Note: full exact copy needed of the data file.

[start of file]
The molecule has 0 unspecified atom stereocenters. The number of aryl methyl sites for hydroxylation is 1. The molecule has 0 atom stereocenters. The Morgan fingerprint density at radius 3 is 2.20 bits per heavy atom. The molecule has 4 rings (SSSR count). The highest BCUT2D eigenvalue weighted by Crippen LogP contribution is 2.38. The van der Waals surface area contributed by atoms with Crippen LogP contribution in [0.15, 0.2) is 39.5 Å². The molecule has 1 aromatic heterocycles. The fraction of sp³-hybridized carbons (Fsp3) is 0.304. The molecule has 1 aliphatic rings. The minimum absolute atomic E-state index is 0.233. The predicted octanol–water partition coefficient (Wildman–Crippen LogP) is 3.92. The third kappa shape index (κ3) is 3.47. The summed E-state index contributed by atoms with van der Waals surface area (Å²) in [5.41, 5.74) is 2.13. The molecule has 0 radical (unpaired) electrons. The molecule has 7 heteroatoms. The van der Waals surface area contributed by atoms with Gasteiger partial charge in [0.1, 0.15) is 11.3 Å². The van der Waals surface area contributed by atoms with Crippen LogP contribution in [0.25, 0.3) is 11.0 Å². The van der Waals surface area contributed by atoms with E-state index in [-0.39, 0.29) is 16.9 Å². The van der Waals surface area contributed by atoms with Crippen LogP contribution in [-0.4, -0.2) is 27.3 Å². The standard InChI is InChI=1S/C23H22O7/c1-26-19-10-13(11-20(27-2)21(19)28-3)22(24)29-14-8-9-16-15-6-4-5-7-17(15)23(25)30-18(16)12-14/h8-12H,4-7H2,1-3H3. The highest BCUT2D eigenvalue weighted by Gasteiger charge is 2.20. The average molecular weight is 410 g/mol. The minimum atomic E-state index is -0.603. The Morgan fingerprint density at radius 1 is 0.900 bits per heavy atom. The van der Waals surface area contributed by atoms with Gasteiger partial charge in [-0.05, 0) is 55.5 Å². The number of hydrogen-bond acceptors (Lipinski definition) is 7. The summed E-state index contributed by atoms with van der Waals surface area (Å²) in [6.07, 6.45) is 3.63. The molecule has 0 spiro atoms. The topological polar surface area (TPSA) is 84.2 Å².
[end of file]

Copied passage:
The molecule has 0 unspecified atom stereocenters. The number of aryl methyl sites for hydroxylation is 1. The molecule has 0 atom stereocenters. The Morgan fingerprint density at radius 3 is 2.20 bits per heavy atom. The molecule has 4 rings (SSSR count). The highest BCUT2D eigenvalue weighted by Crippen LogP contribution is 2.38. The van der Waals surface area contributed by atoms with Crippen LogP contribution in [0.15, 0.2) is 39.5 Å². The molecule has 1 aromatic heterocycles. The fraction of sp³-hybridized carbons (Fsp3) is 0.304. The molecule has 1 aliphatic rings. The minimum absolute atomic E-state index is 0.233. The predicted octanol–water partition coefficient (Wildman–Crippen LogP) is 3.92. The third kappa shape index (κ3) is 3.47. The summed E-state index contributed by atoms with van der Waals surface area (Å²) in [5.41, 5.74) is 2.13. The molecule has 0 radical (unpaired) electrons. The molecule has 7 heteroatoms. The van der Waals surface area contributed by atoms with Gasteiger partial charge in [0.1, 0.15) is 11.3 Å². The van der Waals surface area contributed by atoms with Crippen LogP contribution in [0.25, 0.3) is 11.0 Å². The van der Waals surface area contributed by atoms with E-state index in [-0.39, 0.29) is 16.9 Å². The van der Waals surface area contributed by atoms with Crippen LogP contribution in [-0.4, -0.2) is 27.3 Å². The standard InChI is InChI=1S/C23H22O7/c1-26-19-10-13(11-20(27-2)21(19)28-3)22(24)29-14-8-9-16-15-6-4-5-7-17(15)23(25)30-18(16)12-14/h8-12H,4-7H2,1-3H3. The highest BCUT2D eigenvalue weighted by Gasteiger charge is 2.20. The average molecular weight is 410 g/mol. The minimum atomic E-state index is -0.603. The Morgan fingerprint density at radius 1 is 0.900 bits per heavy atom. The van der Waals surface area contributed by atoms with Gasteiger partial charge in [-0.05, 0) is 55.5 Å². The number of hydrogen-bond acceptors (Lipinski definition) is 7. The summed E-state index contributed by atoms with van der Waals surface area (Å²) in [6.07, 6.45) is 3.63. The molecule has 0 spiro atoms. The topological polar surface area (TPSA) is 84.2 Å².